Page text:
The best thing about a Nuvi is that you can take a shortcut and it doesn’t get all bent out of shape. For example, suppose you turn off the indicated route to go through a neighborhood because you want to look at Christmas lights or check out a new park.

Nuvi says, “Recalculating. Proceed one mile then turn left.” Nuvi simply takes the detour in stride and calculates a new route.

Compare that to the human navigator who is likely to say, “Why’d you turn? Where are you going? This is out of our way. Do you think we own an oil company? We’ll get lost in this neighborhood and they’ll never find us.” And so on.

The electronic navigator is never wrong, always polite and is infinitely patient. Take a zillion detours and the Nuvi will announce “Recalculating” a zillion times. It never gets tired of “recalculating” and it will always get you to your destination.

But, you know, after using the electronic navigator for a few months I sort of miss the banter that only comes from a human navigator. Where’s the excitement of taking a wrong turn on purpose just to jack up the navigator if the navigator takes in stride and says, simply, “Recalculating.” There’s no sport.

So, I think the electronic navigators need some preferences that you can set to give the device a personality. I’d suggest general settings like Uncaring, Concerned and Paranoid, to give a general range.

Click Uncaring and take a detour.

“Oh, you’ve departed from the designated route. Whatever. Let me know if you drive into a river or something.”


“Ah, that was unexpected. You should be going east but now you’re going south. Unless you return to the designated route this will take us to Mexico. ¿Hablan español?”


“What are you doing? Are you nuts? You always do this to me! How am I going to find my way back? Can’t you follow simple directions? We’re all going to die!”

The ultimate, though, would be a model that you could set to a profile but override with a button. That would be cool.

“Why are we going this way? We were going east and now we’re going south. We’ll have to turn left somewhere to get back to the main road. You always do this to me! Why can’t you just stay on the road. Now we’re going to be late. How you ever got a driving license I’ll never know.”


“Recalculating. Proceed one mile then turn left.”

Yeah, that would be cool.

Saturday, November 24, 2007

al dental

Here's the blueprint:

leftover turkey
cooked spaghetti
sauted sliced mushrooms
slivered almonds

Mix and bake at 350 until golden brown. Gobble loudly.

Friday, November 23, 2007

No Cook Friday

Today was officially No Cook Friday.

And I didn't.

Here's the blueprint:

Starbucks Mocha Coffee thing in a bottle from the fridge
bowl of Special K
cold turkey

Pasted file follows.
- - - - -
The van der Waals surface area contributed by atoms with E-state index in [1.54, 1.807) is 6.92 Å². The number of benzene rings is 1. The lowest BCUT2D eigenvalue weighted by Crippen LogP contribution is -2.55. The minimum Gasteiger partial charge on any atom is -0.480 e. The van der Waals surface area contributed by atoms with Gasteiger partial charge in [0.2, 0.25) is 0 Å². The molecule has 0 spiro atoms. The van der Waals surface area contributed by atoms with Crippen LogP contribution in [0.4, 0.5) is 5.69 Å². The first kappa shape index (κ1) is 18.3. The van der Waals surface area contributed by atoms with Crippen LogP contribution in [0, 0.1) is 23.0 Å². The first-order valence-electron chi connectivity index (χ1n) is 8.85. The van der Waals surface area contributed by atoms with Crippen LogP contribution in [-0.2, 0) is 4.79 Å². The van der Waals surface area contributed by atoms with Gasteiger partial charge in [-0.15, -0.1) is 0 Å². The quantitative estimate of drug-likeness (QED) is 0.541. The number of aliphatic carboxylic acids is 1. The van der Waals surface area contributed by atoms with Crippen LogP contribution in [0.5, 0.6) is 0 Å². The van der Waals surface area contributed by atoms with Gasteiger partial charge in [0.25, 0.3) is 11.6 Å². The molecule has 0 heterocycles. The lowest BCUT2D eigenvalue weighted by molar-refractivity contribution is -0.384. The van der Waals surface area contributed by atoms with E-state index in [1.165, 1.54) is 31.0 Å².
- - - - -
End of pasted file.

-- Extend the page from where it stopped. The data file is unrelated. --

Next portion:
microwaved yesterday's stuffing
microwaved yesterday's yams
microwaved yesterday yesterdays and possibly the day before meatie zeetie
bottle of wine

Tomorrow, though, I'm breaking out the November Gourmet and re-open the Kitchen Arena.

Thursday, November 22, 2007

Turkey Time



Stuffed cat.

Wednesday, November 21, 2007

Just Pie

Chess Pie is a favorite treat in our house, probably because I don't cook it all that often. I got the recipe from an old cook book years ago and tried it a couple of times and I guess it worked out OK.

I often get requests for Chess Pie.

This Thanksgiving we're having Chess Pie and it's already in the pie pan ready to be served. Since it keeps very well we can cook it a day before.

Here's the blueprint:

3 eggs
1/2 cup Kayro Syrup
3 oz butter
tablespoon corn meal
1/2 cup brown sugar
1/2 cup heavy whipping cream
2 tbsp lemon juice
pie shell

Mix all the ingredients, pour into pie shell and cook at 350 for an hour or until set. It's best to lightly blend the ingredients rather than mixing them into a frothy foam.

Chess Pie is sometimes called Just Pie in the Southern United States. It's a simple custard pie made with ingredients on hand and is nothing fancy. It's very tasty, though, and if you haven't had it before it's worth trying. Check out Google for recipes.

Tuesday, November 20, 2007

Dog's Dinner?

Can you believe Someone referred to my new shoes as a "dog's dinner?"

Here's the blueprint:

1 looking for something new and different (thank you very much) to wear
1 sale in a shoe store
1 pr Adidas Oddities ZX 750
large dose of No Fear

According to the Free Dictionary a "dog's dinner" or "breakfast" is defined thusly:

A dog's breakfast/dinner (British & Australian, informal) something that has been done very badly. She tried to cut her hair and made a real dog's breakfast of it. You should have seen the ceiling after he'd finished painting it. It was a complete dog's breakfast.

Meaning, food or scraps only fit for our canine garbage disposal friend to eat.

However, I say that one man's dog's dinner is another man's gourmet feast. Especially if said man (moi) possesses exceptionally fine taste and No Fear.

In conclusion I present Exhibit A, The Shoes:

Mushroom Soup 2.0